As anyone who has ever managed a team can tell you, conflict is an inevitability. In some cases the conflict may be direct. In other cases it may passive, but in all cases, it is sure to disrupt the working flow of your team and hurt your bottom line. When managing a remote team, these problems can compound. Without much physical interaction, team members will generally be less likely to hold back their emotions, and disputes are sure to arise. So who will the team look to in order to resolve their disputes? The manager.
The first step when resolving a conflict is knowing what has caused it. Though less is open to interpretation in a physical office space, a remote team has plenty of room for misinterpretation when sending texts, emails, or leaving notes for coworkers. As most people who regularly text have experienced, tone is something which does not translate well onto non-verbal mediums. If someone on your team is upset about a particular message sent by another team member, resolving the conflict may be a simple as a phone call to both parties involved.
Although in a perfect world, this would be the only type of conflict which we see from remote teams, such is not the case. Disputes about whether or not a team member is carrying their share of the work, whether a team member is producing low-quality work, or whether a coworker is infringing on another’s territory or client are all possible issues that may arise.
The best way for dealing with these issues is not to stop them from happening—conflicts like these are an almost certain thing within an working environment—the key is to de-escalate the passions of those involved before a situation gets heated. The lack of interpersonal contact in a remote team means employees are less empathetic towards each other. This phenomenon is known as the Online Disinhibition Effect. In order to combat the disinhibition effect, managers need to provide a working space—whether real or virtual, where employees can have face-to-face interaction.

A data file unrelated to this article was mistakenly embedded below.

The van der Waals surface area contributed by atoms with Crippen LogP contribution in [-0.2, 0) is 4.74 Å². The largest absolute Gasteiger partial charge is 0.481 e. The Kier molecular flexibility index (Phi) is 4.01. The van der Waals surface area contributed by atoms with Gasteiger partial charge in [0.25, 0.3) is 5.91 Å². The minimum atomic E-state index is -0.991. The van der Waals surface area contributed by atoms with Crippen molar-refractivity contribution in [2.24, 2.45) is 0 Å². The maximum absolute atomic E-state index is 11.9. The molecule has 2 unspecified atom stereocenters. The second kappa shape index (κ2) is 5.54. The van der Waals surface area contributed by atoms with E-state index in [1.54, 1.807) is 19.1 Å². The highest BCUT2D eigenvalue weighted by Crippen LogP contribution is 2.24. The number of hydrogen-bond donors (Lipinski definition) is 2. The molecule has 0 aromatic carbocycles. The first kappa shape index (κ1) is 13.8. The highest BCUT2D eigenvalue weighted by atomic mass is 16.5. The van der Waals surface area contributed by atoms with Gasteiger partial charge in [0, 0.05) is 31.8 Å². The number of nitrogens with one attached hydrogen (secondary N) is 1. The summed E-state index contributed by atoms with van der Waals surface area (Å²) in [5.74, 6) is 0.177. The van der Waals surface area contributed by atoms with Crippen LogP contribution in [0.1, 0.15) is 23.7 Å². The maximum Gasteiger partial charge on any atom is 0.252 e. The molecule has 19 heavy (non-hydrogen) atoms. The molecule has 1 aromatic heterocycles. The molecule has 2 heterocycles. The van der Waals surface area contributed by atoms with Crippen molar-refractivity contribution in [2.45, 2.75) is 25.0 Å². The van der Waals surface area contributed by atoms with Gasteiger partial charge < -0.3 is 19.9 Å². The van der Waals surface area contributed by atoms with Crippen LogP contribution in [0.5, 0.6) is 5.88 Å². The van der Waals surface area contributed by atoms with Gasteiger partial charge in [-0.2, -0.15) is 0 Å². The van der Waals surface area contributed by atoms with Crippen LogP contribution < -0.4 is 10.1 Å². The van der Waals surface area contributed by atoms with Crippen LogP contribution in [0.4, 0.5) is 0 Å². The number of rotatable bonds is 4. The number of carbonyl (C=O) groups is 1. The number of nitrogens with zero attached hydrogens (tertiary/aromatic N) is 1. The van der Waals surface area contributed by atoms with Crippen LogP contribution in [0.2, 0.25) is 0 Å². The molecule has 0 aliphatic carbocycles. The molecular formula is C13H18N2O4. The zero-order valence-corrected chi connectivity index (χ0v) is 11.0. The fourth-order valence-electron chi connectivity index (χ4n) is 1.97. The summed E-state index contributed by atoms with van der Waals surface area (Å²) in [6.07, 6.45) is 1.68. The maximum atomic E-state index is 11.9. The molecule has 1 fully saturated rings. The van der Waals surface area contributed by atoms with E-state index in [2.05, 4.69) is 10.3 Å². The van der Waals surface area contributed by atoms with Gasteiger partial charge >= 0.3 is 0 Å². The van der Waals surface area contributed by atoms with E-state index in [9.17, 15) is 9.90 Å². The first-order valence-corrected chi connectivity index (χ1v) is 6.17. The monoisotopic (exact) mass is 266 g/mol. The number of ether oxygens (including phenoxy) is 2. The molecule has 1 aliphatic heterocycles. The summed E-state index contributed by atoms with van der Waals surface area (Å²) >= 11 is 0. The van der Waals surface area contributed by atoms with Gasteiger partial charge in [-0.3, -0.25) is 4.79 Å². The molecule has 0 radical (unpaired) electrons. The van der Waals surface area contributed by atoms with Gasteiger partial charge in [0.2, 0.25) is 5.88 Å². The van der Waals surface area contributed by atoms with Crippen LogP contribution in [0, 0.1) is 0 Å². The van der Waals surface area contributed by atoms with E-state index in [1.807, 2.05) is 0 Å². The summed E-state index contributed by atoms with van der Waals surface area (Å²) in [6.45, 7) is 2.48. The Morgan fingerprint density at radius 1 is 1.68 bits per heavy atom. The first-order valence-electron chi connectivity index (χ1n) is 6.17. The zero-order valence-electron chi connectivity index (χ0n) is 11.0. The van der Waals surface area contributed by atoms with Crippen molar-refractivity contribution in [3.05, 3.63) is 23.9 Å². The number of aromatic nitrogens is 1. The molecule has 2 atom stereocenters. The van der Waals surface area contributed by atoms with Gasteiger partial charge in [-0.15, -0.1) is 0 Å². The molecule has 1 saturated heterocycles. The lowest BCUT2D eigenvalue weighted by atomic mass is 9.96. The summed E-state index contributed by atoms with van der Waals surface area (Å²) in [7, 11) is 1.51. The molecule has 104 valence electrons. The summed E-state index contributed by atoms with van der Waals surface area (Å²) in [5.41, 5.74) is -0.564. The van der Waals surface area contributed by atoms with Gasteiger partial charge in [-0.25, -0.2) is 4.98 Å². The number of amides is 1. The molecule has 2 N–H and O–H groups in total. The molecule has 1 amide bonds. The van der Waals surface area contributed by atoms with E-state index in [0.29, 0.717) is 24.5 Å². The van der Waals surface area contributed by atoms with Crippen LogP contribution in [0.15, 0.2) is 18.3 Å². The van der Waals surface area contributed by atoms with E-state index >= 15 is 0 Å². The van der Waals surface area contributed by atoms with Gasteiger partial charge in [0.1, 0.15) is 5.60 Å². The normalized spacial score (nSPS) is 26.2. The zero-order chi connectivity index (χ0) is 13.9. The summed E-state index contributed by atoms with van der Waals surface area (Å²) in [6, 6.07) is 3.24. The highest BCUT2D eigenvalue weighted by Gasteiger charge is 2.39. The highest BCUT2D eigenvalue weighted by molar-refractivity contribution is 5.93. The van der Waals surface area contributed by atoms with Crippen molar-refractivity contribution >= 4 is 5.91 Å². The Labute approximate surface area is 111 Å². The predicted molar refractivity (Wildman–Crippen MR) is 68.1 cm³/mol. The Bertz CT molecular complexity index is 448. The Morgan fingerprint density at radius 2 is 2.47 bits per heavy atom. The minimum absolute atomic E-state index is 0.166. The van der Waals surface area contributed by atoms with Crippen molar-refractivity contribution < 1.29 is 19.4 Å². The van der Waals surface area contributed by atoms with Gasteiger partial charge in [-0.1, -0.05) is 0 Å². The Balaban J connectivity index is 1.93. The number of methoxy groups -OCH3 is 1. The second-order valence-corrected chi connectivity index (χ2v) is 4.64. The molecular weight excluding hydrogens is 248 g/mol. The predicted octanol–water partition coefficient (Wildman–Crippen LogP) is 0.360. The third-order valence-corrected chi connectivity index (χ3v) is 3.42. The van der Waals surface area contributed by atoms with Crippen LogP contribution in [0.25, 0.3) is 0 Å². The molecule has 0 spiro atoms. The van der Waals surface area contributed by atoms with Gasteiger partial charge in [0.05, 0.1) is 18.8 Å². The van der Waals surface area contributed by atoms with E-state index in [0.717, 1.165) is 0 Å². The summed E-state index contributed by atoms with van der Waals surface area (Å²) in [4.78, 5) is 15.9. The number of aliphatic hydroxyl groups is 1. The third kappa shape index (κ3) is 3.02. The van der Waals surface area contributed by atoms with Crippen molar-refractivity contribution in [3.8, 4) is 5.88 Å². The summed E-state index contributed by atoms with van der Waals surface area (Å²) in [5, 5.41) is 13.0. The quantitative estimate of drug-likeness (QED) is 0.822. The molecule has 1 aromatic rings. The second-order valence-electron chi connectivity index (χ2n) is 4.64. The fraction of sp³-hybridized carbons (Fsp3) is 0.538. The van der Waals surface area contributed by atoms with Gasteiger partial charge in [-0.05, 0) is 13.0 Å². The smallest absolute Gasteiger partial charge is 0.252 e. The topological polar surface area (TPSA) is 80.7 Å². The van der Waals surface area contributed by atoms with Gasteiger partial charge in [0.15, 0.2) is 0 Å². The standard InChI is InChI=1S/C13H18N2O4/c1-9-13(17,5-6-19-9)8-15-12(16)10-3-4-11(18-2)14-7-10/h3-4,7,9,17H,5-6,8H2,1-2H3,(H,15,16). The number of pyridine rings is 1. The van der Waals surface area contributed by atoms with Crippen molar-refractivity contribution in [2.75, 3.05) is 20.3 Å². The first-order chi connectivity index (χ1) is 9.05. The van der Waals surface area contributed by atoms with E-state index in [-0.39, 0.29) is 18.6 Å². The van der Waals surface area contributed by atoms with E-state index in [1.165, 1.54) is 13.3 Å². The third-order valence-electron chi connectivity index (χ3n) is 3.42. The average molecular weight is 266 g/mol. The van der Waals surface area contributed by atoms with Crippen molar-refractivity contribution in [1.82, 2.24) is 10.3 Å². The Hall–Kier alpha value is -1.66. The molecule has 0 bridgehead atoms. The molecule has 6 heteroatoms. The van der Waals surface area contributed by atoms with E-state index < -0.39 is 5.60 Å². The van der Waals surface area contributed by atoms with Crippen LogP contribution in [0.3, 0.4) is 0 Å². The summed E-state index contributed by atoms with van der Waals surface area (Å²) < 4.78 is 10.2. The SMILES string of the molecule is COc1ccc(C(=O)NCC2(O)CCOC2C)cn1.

If for example, employees are all located within a relatively close proximity of each other, consider giving the entire team a gift card to get lunch once a month. If this isn’t possible, try setting up virtual hangouts—not meetings—where employees can just hang out and talk. Give each employee a gift card to a local coffee shop and set a time and date to meet up. The simple act of seeing their coworker will make employees much less likely to lash out when something bad does happen.
Finally, if as manager you have already done all of the above and conflict is still flaring up, it may be time to take a long hard look at your team composition. Sometimes people are simply incompatible, and should not be working within the same territories, or near the same clients. Resolving team conflict is one half common sense, and one half careful planning. Though no team is perfect, with a little empathy and great management, your remote team can succeed both at their functions in the field, and as a unit.
This article was syndicated from Business 2 Community: Managing Employee Conflict in a Remote Team
More Business & Finance articles from Business 2 Community: